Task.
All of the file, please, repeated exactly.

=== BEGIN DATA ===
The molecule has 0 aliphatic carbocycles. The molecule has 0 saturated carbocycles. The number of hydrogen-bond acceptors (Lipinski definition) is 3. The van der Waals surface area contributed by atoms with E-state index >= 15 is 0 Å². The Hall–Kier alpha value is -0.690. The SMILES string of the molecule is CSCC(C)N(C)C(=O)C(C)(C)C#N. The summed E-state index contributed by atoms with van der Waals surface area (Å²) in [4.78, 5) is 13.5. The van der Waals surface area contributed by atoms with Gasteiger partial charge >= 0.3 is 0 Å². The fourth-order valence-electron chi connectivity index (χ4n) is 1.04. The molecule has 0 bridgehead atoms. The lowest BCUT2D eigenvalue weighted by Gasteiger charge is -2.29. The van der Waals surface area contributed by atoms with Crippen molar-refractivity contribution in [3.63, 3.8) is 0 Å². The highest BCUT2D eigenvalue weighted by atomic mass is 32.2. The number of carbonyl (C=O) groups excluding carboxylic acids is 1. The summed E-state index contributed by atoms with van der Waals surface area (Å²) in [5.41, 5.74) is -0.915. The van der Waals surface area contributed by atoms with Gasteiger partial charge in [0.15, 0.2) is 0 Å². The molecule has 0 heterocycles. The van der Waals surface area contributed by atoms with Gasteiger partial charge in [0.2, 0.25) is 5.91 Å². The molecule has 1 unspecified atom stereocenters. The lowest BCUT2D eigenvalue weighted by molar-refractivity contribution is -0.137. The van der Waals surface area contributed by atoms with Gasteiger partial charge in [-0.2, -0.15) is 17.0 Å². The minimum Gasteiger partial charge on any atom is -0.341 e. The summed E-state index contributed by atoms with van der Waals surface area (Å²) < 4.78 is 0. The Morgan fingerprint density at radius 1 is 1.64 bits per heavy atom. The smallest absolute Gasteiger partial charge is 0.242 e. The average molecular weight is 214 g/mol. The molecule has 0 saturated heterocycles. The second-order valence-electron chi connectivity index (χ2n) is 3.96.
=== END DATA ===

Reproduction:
The molecule has 0 aliphatic carbocycles. The molecule has 0 saturated carbocycles. The number of hydrogen-bond acceptors (Lipinski definition) is 3. The van der Waals surface area contributed by atoms with E-state index >= 15 is 0 Å². The Hall–Kier alpha value is -0.690. The SMILES string of the molecule is CSCC(C)N(C)C(=O)C(C)(C)C#N. The summed E-state index contributed by atoms with van der Waals surface area (Å²) in [4.78, 5) is 13.5. The van der Waals surface area contributed by atoms with Gasteiger partial charge >= 0.3 is 0 Å². The fourth-order valence-electron chi connectivity index (χ4n) is 1.04. The molecule has 0 bridgehead atoms. The lowest BCUT2D eigenvalue weighted by Gasteiger charge is -2.29. The van der Waals surface area contributed by atoms with Crippen molar-refractivity contribution in [3.63, 3.8) is 0 Å². The highest BCUT2D eigenvalue weighted by atomic mass is 32.2. The number of carbonyl (C=O) groups excluding carboxylic acids is 1. The summed E-state index contributed by atoms with van der Waals surface area (Å²) in [5.41, 5.74) is -0.915. The van der Waals surface area contributed by atoms with Gasteiger partial charge in [0.15, 0.2) is 0 Å². The molecule has 0 heterocycles. The van der Waals surface area contributed by atoms with Gasteiger partial charge in [0.2, 0.25) is 5.91 Å². The molecule has 1 unspecified atom stereocenters. The lowest BCUT2D eigenvalue weighted by molar-refractivity contribution is -0.137. The van der Waals surface area contributed by atoms with Gasteiger partial charge in [-0.2, -0.15) is 17.0 Å². The minimum Gasteiger partial charge on any atom is -0.341 e. The summed E-state index contributed by atoms with van der Waals surface area (Å²) < 4.78 is 0. The Morgan fingerprint density at radius 1 is 1.64 bits per heavy atom. The smallest absolute Gasteiger partial charge is 0.242 e. The average molecular weight is 214 g/mol. The molecule has 0 saturated heterocycles. The second-order valence-electron chi connectivity index (χ2n) is 3.96.